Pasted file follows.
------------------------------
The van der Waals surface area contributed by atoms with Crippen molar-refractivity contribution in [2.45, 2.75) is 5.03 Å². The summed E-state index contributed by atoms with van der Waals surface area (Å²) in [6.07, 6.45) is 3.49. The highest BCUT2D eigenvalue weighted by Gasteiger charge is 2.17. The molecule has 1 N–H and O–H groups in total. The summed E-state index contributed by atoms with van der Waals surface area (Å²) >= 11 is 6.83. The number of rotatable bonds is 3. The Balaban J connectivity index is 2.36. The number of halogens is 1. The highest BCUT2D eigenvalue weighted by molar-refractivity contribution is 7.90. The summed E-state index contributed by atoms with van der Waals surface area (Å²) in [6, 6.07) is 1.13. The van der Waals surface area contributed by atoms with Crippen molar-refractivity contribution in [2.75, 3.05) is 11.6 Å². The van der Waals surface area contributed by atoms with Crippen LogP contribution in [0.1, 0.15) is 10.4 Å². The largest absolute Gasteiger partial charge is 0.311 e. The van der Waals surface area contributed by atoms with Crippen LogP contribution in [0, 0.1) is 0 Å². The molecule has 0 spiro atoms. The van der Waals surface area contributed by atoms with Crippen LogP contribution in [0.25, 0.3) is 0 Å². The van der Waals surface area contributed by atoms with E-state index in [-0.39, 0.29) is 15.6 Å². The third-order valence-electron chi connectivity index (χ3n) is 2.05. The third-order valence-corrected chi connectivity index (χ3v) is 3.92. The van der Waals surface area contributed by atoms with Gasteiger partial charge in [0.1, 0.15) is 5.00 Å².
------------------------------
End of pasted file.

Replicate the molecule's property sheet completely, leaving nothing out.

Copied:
The van der Waals surface area contributed by atoms with Crippen molar-refractivity contribution in [2.45, 2.75) is 5.03 Å². The summed E-state index contributed by atoms with van der Waals surface area (Å²) in [6.07, 6.45) is 3.49. The highest BCUT2D eigenvalue weighted by Gasteiger charge is 2.17. The molecule has 1 N–H and O–H groups in total. The summed E-state index contributed by atoms with van der Waals surface area (Å²) >= 11 is 6.83. The number of rotatable bonds is 3. The Balaban J connectivity index is 2.36. The number of halogens is 1. The highest BCUT2D eigenvalue weighted by molar-refractivity contribution is 7.90. The summed E-state index contributed by atoms with van der Waals surface area (Å²) in [6, 6.07) is 1.13. The van der Waals surface area contributed by atoms with Crippen molar-refractivity contribution in [2.75, 3.05) is 11.6 Å². The van der Waals surface area contributed by atoms with Crippen LogP contribution in [0.1, 0.15) is 10.4 Å². The largest absolute Gasteiger partial charge is 0.311 e. The van der Waals surface area contributed by atoms with Crippen LogP contribution in [0, 0.1) is 0 Å². The molecule has 0 spiro atoms. The van der Waals surface area contributed by atoms with Crippen LogP contribution in [0.25, 0.3) is 0 Å². The van der Waals surface area contributed by atoms with E-state index in [-0.39, 0.29) is 15.6 Å². The third-order valence-electron chi connectivity index (χ3n) is 2.05. The third-order valence-corrected chi connectivity index (χ3v) is 3.92. The van der Waals surface area contributed by atoms with Gasteiger partial charge in [0.1, 0.15) is 5.00 Å².